However, despite this commercial film culture, a number of directors have recently sought to create a vibrant artistic cinema in Maharashtra, among them Jabhar Patel, Amol Palekar, Nachiket, Mahesh Manjrekar and Jayoo Patwardhan and Vijaya Mehta.
History of Marathi Cinema
Marathi Cinema is the earliest type of Indian cinema. In 1913, with the release of the first Indian film, Raja Harishchandra, Dadasaheb Phalke, renowned as the founder and pioneer of cinema in Pre-Independence India, imported the revolution of moving images to India. The film was created with full Marathi crew. In 1919 Baburao Painter established the Maharashtra Film Co. and Sairandhari in 1920. With the gradual development of the country, cinema in Maharashtra grew along with other places in India. Some of the most renowned films are discussed below-
Poona Par Hallo (1924)
Directed by Mama Warerkar, the film starred Miss Bhawani, Krishnarao Ketkar, Shankarrao Sahasrabuddhe, Vishnupant Pagnis, Miss Kaiser, and Sunderrao Nadkarni. The Maratha historical incident of Mughal Emperor Aurangzeb's attack on Pune and the ensuing battle with the Maratha hero Shivaji was portrayed in the movie. The film was often compared to Baburao Painter's Sinhagad, but the underlying message of independence was far stronger in this film. The director Warerkar was an important Marathi playwright as well, and this remains one of his best films.
Directed by Bhalji Pendharkar, the film starred Shahu Modak, Shanta Apte and Bandopant Sohoni. On the life of Lord Krishna, the film was the first to add a new sequence after release, the first to enjoy a continuous showing of over 25 weeks, and the first to be shot in Pune.
Lagna Pahave Karun (1940)
Directed by Master Vinayak, the film starred Damuanna Malvankar, V. Jog, Shakuntala Bhome, and Damayanti Joshi. C.V. Joshi's satirical series were the source of the film's story; a young woman's marriage is arranged by her brother in a manner typical of the event. The film audience is addressed at the beginning and at the end by the character Gundyabhau. Malvankar played the brother to perfection.
Daha Wajta (1942)
Directed by Raja Nene, the film starred P. Ratnamala, Shankar Kulkarni, Manajirao, Vasant Thengadi, and Baby Shakuntala. Young lovers parted by a parent's opposition, they meet again when the hero needs the medical attention of the heroine's husband. The film, made in Hindi as well, was a successful one.
Gulacha Ganapati (1953)
Directed by P.L. Deshpande, the film starred P.L. Deshpande, Vinay Kale, Lele Mama, Vasant Shinde, and Chitra. A tale of a fool coerced into playing in real life a role he had only playacted on stage. His lady love eventually rescues him from the villains, and maybe from himself.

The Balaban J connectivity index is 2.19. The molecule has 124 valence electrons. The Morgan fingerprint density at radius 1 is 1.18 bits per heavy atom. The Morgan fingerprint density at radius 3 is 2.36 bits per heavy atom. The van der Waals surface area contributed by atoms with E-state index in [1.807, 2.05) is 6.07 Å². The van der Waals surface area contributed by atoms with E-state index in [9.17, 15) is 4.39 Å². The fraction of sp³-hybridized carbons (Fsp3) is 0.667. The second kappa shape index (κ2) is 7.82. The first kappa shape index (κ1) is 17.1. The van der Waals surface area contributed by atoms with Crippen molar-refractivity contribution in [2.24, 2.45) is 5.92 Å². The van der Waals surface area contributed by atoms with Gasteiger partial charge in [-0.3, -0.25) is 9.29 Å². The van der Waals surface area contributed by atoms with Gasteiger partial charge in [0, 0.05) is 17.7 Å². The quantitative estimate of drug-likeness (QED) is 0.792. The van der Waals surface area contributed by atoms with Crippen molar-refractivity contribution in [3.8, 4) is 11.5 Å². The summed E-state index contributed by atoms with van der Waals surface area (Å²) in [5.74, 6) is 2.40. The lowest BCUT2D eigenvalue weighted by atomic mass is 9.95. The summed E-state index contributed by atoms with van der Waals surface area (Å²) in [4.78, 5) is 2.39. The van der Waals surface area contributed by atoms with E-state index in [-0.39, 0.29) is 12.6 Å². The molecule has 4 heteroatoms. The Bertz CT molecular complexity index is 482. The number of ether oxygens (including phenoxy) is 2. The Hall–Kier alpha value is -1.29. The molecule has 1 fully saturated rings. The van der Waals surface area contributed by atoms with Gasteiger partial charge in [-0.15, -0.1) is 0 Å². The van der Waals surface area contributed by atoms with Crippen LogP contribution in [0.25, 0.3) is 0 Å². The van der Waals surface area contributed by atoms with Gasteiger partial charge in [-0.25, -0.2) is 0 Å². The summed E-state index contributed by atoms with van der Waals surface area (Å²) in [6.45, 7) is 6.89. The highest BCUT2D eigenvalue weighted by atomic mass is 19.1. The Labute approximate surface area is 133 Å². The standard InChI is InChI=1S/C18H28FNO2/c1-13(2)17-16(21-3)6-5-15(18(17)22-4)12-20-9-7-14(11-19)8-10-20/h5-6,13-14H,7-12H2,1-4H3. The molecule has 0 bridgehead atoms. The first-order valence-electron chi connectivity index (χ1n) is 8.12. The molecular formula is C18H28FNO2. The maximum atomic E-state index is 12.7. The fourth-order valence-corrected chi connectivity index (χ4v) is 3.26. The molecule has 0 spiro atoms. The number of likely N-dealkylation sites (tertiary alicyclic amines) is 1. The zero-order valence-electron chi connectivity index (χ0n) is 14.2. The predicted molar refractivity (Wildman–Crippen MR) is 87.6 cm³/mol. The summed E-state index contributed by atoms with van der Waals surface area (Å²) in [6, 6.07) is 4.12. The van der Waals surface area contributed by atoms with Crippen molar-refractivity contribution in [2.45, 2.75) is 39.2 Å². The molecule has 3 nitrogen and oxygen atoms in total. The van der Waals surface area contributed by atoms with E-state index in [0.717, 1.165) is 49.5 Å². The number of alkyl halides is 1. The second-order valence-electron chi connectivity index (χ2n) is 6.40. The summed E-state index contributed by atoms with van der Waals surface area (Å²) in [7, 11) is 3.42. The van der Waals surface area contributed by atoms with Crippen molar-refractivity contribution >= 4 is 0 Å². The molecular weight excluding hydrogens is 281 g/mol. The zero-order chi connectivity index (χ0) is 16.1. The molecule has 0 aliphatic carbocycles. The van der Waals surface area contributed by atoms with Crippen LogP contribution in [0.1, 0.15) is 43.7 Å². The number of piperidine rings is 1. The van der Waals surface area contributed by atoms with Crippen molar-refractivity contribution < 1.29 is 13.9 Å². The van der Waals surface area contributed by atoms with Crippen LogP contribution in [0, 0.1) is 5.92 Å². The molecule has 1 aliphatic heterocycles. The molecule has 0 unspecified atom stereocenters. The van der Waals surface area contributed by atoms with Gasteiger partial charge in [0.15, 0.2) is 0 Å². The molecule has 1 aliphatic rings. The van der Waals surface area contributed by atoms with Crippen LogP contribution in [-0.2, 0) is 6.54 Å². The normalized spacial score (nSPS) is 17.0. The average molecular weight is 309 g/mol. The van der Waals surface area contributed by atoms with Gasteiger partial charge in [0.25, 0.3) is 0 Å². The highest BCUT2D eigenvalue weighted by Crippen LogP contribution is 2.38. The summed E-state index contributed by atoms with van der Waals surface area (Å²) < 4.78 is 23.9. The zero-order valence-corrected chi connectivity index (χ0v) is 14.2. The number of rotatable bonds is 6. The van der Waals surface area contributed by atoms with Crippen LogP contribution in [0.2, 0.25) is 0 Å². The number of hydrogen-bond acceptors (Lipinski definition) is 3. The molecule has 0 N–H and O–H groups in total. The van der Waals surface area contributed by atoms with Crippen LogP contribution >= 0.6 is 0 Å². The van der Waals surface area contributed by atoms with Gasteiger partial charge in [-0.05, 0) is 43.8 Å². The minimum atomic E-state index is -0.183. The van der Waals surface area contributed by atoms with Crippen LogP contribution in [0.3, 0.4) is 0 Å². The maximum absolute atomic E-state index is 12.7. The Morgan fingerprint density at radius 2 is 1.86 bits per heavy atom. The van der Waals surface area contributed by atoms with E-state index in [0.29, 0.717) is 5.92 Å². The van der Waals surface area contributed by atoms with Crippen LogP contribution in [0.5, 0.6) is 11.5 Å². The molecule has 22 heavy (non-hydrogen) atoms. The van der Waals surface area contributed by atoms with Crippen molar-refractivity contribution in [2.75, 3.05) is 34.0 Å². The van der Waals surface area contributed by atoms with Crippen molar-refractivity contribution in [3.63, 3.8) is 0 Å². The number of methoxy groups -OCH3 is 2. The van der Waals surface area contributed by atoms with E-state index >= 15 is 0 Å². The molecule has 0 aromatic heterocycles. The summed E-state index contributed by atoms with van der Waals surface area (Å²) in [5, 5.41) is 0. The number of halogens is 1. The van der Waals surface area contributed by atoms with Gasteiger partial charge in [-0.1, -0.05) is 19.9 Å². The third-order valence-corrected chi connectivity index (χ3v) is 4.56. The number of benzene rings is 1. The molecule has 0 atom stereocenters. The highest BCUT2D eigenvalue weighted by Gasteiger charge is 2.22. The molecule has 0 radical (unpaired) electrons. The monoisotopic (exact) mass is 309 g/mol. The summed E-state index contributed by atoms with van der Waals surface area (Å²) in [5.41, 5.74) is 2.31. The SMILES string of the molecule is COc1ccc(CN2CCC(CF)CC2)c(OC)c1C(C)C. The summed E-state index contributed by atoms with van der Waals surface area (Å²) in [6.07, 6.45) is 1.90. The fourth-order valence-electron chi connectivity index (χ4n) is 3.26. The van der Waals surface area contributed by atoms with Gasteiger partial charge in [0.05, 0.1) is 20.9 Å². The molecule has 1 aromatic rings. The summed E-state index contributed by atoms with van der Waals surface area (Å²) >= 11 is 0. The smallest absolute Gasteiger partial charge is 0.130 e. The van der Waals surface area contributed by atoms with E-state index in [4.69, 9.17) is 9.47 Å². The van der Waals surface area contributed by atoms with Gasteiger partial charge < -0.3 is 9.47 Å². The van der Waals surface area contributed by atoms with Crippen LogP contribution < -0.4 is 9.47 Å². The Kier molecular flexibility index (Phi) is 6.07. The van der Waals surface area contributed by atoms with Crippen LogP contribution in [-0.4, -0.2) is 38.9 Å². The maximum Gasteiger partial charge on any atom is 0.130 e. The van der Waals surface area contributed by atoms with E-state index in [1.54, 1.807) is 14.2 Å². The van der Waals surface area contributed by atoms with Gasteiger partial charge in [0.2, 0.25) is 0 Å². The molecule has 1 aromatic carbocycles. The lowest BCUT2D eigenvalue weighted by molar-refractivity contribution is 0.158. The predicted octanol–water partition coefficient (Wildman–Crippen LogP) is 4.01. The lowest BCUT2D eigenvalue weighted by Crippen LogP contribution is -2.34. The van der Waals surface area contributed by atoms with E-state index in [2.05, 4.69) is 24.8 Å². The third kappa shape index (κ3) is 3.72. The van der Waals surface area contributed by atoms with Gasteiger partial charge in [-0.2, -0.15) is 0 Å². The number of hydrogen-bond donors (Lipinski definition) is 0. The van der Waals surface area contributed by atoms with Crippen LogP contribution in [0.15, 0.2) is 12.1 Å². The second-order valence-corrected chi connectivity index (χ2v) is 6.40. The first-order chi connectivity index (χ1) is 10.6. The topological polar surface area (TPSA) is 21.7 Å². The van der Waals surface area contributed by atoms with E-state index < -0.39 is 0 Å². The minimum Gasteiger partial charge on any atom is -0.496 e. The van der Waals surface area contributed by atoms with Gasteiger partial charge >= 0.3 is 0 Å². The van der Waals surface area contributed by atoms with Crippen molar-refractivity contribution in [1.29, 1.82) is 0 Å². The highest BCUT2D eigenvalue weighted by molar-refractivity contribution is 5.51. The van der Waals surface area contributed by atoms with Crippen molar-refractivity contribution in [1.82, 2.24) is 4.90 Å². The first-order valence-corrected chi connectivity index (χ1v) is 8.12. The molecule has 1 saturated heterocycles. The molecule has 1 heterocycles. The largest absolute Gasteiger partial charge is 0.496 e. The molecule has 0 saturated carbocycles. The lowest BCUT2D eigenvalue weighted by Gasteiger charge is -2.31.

Directed by P.K. Atre, the film starred Vanamala, Madhav Vaze, Umesh, Baburao Pendharkar, and Sumati Gupte. A landmark film, it is based on the book by Sane Guruji, a nationalist and political prisoner. The film relives the memories of a prisoner, particulary those concerning his mother. Vanamala as the mother was down-to-earth and religious, and her characterization had a profound influence on maternal characters in Marathi cinema.
Oon Paoos (1954)
Directed by Raja Paranjpye, the film starred Raja Paranjpye, Sumati Gupte, Ranjana, Shanta Modak, and Gajanan Jagirdar. A highly respected school teacher and his wife retire, but discover that life will not be smooth. They lose their house and find that none of their children are willing to care for both parents. The elderly couple live separately until a student comes to their aid - and offers them an abode which allows them to be together once again. The role of the school teacher is widely regarded as Paranjapye's finest performance.
Shantata Court Chalu Aahe (1971)
Directed by Satyadev Dubey, the film starred Sulabha Deshpande, Arvind Deshpande, Amol Palekar, Eknath Hattangadi, Amrish Puri and Savant. A theatre group finds itself on an unscheduled stop at a village, a mock trial is held as a means of passing time. Based on Vijay Tendulkar's play, the film marked the playwright's debut as scriptwriter, and was also the debut for the actors Palekar and Puri. Govind Nihalini's camerawork was much-admired, and the film remains a celebrated one.
Directed by Govind Kulkarni, the film starred Usha Chavan, Dada Kondke, Ratnamala, Nilu Phule, Ganpat Patil, Gulab Mokashi, and Sampat Nikam. A village simpleton is entranced by Tamasha performances and accepts an offer to understudy for a part. His mother orders him out of their home, and it is the Tamasha heroine who steps in to help him. Kondke's first independent production in the genre of Tamasha-inspired films he was associated with - full of innuendo and bawdy humour.
This was the first movie directed by Jabbar Patel. It was based on a script by Vijay Tendulkar, dramatises the conflict of wills between a small-town political racketeer and a morally upright schoolteacher. The film starred Shreeram Lagoo, Neelu Phule, Vilas Rakate, Mohan Agashe, Lalan Sarang, Usha Naik, Smita Patil, and Rajani Chavan. The forceful performances by both Lagoo and Phule were a major attraction of the film.
Ghashiram Kotwal (1976)